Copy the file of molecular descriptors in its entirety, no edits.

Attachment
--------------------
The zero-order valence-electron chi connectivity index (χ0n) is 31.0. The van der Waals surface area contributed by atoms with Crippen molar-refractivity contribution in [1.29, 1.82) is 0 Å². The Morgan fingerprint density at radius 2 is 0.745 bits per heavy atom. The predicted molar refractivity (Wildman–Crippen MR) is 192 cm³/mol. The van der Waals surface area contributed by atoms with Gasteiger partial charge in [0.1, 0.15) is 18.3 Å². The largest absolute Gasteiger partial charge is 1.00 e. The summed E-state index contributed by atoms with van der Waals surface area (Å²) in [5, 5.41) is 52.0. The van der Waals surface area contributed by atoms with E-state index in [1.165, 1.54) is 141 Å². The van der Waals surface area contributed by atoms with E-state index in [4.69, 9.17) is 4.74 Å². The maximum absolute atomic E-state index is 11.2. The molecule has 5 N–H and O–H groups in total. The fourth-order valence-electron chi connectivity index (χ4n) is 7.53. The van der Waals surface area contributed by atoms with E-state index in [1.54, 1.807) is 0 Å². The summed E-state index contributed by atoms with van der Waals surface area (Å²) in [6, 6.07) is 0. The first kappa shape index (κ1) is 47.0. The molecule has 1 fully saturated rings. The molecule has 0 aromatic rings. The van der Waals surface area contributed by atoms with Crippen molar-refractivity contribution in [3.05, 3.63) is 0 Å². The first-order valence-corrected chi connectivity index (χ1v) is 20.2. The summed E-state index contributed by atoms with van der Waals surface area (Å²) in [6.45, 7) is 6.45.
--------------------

The zero-order valence-electron chi connectivity index (χ0n) is 31.0. The van der Waals surface area contributed by atoms with Crippen molar-refractivity contribution in [1.29, 1.82) is 0 Å². The Morgan fingerprint density at radius 2 is 0.745 bits per heavy atom. The predicted molar refractivity (Wildman–Crippen MR) is 192 cm³/mol. The van der Waals surface area contributed by atoms with Gasteiger partial charge in [0.1, 0.15) is 18.3 Å². The largest absolute Gasteiger partial charge is 1.00 e. The summed E-state index contributed by atoms with van der Waals surface area (Å²) in [5, 5.41) is 52.0. The van der Waals surface area contributed by atoms with E-state index in [1.165, 1.54) is 141 Å². The van der Waals surface area contributed by atoms with E-state index in [4.69, 9.17) is 4.74 Å². The maximum absolute atomic E-state index is 11.2. The molecule has 5 N–H and O–H groups in total. The fourth-order valence-electron chi connectivity index (χ4n) is 7.53. The van der Waals surface area contributed by atoms with E-state index in [1.54, 1.807) is 0 Å². The summed E-state index contributed by atoms with van der Waals surface area (Å²) in [6, 6.07) is 0. The first kappa shape index (κ1) is 47.0. The molecule has 1 fully saturated rings. The molecule has 0 aromatic rings. The van der Waals surface area contributed by atoms with Crippen molar-refractivity contribution in [3.05, 3.63) is 0 Å². The first-order valence-corrected chi connectivity index (χ1v) is 20.2. The summed E-state index contributed by atoms with van der Waals surface area (Å²) in [6.45, 7) is 6.45.